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SDG

Why using ASN.1 as a binary encoding for XML

​Some benefits of the binary encoding rules associated with ASN.1 for the encoding of an XML document are:

  • The binary format is not proprietary and is supported by a lot of tools.
  • No tree information is stored in the binary encoding.
  • Some people say that the major drawback is that a binary encoding is not readable (unless it is converted back to XML markup), however this is not necessary for many applications where most messages are never read by humans.
  • If a binary encoding was pointless, why would have areas like MPEG7 or WAP created their proprietary solution?
  • XML documents can be exchanged with devices that are deemed to have little processing power and limited bandwidth.
  • High throughput transaction processing systems, low bandwidth communications and low-power processors with small memory are not generally places where complex compression algorithms are worthwhile.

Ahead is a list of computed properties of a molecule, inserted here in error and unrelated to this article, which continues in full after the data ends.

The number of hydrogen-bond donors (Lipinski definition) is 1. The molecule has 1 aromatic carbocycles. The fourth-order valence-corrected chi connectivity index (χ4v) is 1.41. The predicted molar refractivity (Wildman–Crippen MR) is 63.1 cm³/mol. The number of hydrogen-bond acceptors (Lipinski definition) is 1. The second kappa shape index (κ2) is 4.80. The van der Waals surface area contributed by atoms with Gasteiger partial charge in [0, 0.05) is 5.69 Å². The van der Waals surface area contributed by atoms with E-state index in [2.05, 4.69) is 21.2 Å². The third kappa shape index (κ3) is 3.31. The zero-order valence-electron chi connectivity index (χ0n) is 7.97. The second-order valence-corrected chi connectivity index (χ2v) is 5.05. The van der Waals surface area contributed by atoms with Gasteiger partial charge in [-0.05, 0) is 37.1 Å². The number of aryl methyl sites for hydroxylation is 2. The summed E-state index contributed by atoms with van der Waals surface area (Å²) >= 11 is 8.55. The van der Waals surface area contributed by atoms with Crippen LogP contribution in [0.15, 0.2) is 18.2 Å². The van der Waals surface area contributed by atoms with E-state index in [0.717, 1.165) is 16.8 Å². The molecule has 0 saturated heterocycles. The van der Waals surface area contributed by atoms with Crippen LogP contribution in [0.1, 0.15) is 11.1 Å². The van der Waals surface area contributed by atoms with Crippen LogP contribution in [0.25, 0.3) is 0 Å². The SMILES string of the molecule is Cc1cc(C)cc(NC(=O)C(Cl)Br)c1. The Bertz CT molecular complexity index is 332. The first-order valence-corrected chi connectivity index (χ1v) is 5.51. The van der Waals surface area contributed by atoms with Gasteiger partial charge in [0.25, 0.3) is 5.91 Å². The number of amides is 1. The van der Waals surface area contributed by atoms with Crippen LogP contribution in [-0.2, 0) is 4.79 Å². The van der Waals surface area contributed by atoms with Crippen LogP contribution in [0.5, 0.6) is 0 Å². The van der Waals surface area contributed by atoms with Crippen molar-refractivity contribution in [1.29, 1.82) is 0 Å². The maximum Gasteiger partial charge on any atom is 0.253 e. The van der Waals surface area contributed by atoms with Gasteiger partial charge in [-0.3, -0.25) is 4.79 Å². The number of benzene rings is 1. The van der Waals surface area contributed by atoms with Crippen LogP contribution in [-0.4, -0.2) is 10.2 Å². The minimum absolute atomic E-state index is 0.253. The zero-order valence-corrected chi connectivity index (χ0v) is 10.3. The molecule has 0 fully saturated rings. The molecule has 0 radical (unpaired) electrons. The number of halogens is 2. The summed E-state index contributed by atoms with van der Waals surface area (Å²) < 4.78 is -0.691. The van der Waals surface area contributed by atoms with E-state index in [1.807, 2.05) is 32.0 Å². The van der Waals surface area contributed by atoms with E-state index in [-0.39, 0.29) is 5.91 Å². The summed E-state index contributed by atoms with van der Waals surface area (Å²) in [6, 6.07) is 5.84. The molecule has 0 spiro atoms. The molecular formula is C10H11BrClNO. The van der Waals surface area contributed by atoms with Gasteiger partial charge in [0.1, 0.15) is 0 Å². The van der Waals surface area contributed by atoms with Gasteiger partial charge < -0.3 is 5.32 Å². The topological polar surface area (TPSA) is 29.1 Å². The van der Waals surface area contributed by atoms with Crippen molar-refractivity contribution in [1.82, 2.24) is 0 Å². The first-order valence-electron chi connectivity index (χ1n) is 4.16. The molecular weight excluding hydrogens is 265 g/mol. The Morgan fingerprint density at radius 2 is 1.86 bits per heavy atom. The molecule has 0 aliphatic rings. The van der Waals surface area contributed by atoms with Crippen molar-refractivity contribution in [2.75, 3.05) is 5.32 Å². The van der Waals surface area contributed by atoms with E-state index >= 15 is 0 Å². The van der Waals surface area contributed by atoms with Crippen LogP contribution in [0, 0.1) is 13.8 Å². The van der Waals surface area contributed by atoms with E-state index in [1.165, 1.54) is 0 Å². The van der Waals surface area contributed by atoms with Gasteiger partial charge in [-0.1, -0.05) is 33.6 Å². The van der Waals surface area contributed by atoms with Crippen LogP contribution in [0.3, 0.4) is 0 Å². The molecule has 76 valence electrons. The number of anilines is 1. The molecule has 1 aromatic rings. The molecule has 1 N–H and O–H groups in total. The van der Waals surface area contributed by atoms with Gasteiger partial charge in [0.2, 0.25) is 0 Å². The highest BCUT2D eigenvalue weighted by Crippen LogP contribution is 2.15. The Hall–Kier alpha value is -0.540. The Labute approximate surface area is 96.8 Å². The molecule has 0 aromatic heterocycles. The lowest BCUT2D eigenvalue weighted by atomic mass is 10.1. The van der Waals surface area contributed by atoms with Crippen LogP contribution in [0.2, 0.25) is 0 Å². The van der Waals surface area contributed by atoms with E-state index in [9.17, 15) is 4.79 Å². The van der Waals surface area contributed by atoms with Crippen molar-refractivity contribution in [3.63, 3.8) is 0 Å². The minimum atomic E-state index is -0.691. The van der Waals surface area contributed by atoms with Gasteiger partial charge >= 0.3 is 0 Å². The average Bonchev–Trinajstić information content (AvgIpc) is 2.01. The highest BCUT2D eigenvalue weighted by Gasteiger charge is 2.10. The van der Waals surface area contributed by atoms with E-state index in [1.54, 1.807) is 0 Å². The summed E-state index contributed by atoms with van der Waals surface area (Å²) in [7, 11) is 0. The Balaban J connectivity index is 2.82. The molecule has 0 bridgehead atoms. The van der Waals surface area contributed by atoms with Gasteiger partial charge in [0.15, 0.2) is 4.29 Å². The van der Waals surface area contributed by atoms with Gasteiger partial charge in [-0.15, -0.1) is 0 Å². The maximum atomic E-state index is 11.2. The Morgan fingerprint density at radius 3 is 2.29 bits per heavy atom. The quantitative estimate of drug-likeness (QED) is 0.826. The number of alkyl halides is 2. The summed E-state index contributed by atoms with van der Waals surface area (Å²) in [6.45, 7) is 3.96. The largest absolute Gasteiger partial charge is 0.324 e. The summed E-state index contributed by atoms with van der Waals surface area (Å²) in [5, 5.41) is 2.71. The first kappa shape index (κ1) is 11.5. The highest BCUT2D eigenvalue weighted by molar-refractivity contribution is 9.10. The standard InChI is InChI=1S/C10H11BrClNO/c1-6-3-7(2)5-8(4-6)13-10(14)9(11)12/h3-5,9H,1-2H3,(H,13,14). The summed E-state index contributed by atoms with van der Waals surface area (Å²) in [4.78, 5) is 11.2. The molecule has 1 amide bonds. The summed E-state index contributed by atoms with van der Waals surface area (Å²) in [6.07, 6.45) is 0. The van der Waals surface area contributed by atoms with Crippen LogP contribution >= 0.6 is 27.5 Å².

• The application is not slowed down because there is no need to build a dictionary on the fly (the encoder&decoder have been generated once for all).
  • On average the compression rate is better than tools like zip.
  • The application of security functions to ASN.1-defined data is well-established, and the lack of repetitive text sequences, and avoidance of redundancy and general text orientation in its Packed Encoding Rules (PER) make non-disclosure functions much less vulnerable to attack than direct encryption of XML text.